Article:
Canadian consumers love music, and they’re spending more time with it in more ways. This is particularly the case with Canadian teens. According to Nielsen’s Music 360 Canada report, consumers in Canada report listening to 20% more music than they did in 2013. For teens, the lift is even higher at 40%. What’s driving the surge? Music consumption on tablets and smartphones, which is at an all-time high, and growth in streaming.
While 90% of Canadians report listening to 24 hours of music a week, 95% of Canadian teens listen to an average of 31 hours. Most Canadians listen to music in the background while doing other activities, especially teens, who spend one-third of their music time doing other things, like playing video games, reading and surfing the Internet.
As they are everywhere, technological shifts are affecting music consumption in Canada. For example, streaming volume is up 94% since Nielsen began tracking streaming activity in July 2014. The number of Canadians who report streaming music in the past year has grown to 71%, with teens spending twice as much time streaming music as the general Canadian population. However, Francophone Canadians generally stream less than the overall population.
Both teens and Millennials value the social aspects of streaming services, and teens are especially inclined to discover music through friends or relatives. Free video streaming is the key driver to how teens discover new music, although on the whole, radio remains the top format for discovery, as two-thirds of Canadians use radio to discover new music.
Among music listeners, at least half of all smartphone and computer owners use a digital music service on their device. Seventy-four percent of Canadian teens own a smartphone, and they’re more likely to use these devices to listen to music than other generational groups. And what are they listening to? While most music listeners in Canada select rock or pop, Canadian teens are listening to dance, hip hop and rap.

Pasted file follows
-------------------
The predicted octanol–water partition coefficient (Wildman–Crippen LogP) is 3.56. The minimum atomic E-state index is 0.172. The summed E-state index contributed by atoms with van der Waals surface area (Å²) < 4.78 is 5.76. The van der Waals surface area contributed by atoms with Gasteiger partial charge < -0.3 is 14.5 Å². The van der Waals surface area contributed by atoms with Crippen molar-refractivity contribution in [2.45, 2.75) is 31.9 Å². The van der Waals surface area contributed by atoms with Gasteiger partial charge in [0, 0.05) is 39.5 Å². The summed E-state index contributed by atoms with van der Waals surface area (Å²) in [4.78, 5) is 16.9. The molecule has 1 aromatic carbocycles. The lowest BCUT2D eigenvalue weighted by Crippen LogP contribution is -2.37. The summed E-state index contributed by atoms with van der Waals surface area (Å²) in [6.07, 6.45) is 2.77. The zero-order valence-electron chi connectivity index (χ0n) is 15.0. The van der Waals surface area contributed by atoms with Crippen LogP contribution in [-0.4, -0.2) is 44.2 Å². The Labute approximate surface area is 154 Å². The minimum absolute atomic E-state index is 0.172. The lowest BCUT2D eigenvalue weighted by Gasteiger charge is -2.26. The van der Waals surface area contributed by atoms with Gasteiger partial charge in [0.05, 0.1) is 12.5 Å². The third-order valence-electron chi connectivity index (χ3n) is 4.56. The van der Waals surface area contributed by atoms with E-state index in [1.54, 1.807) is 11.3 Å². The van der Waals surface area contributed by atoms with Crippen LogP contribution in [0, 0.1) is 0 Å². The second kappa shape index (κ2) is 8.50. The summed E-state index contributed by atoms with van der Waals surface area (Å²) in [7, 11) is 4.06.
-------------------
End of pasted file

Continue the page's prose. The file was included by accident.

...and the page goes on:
The Nielsen Music 360 Canada Study is a comprehensive in-depth study of consumer interaction with music in Canada. Data for the study was collected April 12-27, 2015 among 3,500 consumers ages 13+. Surveys were conducted online using a third party panel and data was weighted to the Canadian census population based on age, gender, race, education and household size.
SOCAN's new logo (CNW Group/SOCAN)
The Society of Composers, Authors and Music Publishers of Canada announced complete financial results for the fiscal year ended December 31, 2014. The announcement of final official results followed the organization’s preview of financial figures on February 10, 2015, and coincided with SOCAN’s annual general meeting, held this year in Toronto.
* A record year for total revenue – $299.5-million brought in for members, an increase of approximately 8.4 per cent over 2013.
* Record international revenue of $55.5-million, an increase of 8.3 per cent over 2013.
* Internet streaming revenues of $21.3-million – up from $3.4-million in 2013.
* A record-low Corporate Net Expense Ratio of 9.5 percent – a 2.5-point improvement over 2014, making SOCAN one of the most cost-effective major music rights organizations in the world.
* $241-million distributed to members.
SOCAN continues to improve efficiencies and services, benefitting from technology advances, a more streamlined organization, and strategic departmental adjustments.
“SOCAN is one of the Canadian music ecosystem’s greatest success stories,” said CEO Eric Baptiste. “We’re fighting for our members’ rights every minute of every day, and uncovering more places where their music is performed in public in Canada and worldwide, ensuring that every penny a music creator and music publisher has fairly earned ends up in his or her pocket. Our 2014 results are testament to our success working for our songwriter, composer and music publisher members.”
SOCAN also reported that on June 15, 2015, the total number of the organization’s members surpassed 130,000 – an increase of more than 5,000 since this time last year.
For full financial statements and a complete overview of 2014, please visit www.socanannualreport.ca.
As the demand for festivals becomes ever greater, a potential supply-side problem has started to become apparent. It hints at how the music industry has changed rapidly over the past ten years, and how it may need to adapt.
Over the past decade sales of recorded music fell sharply. According to the BPI, an industry body, income from recorded music fell from £1.2 billion in 2004 to just under £700m in 2014. The fall has slowed in recent years, partly because of the increase in online streaming, which accounted for £115m in 2014. But other revenue streams have become far more important—particularly the live music industry. In 2011 it was worth £1.6 billion, according to PRS for Music, which collects royalties on behalf of writers and publishers.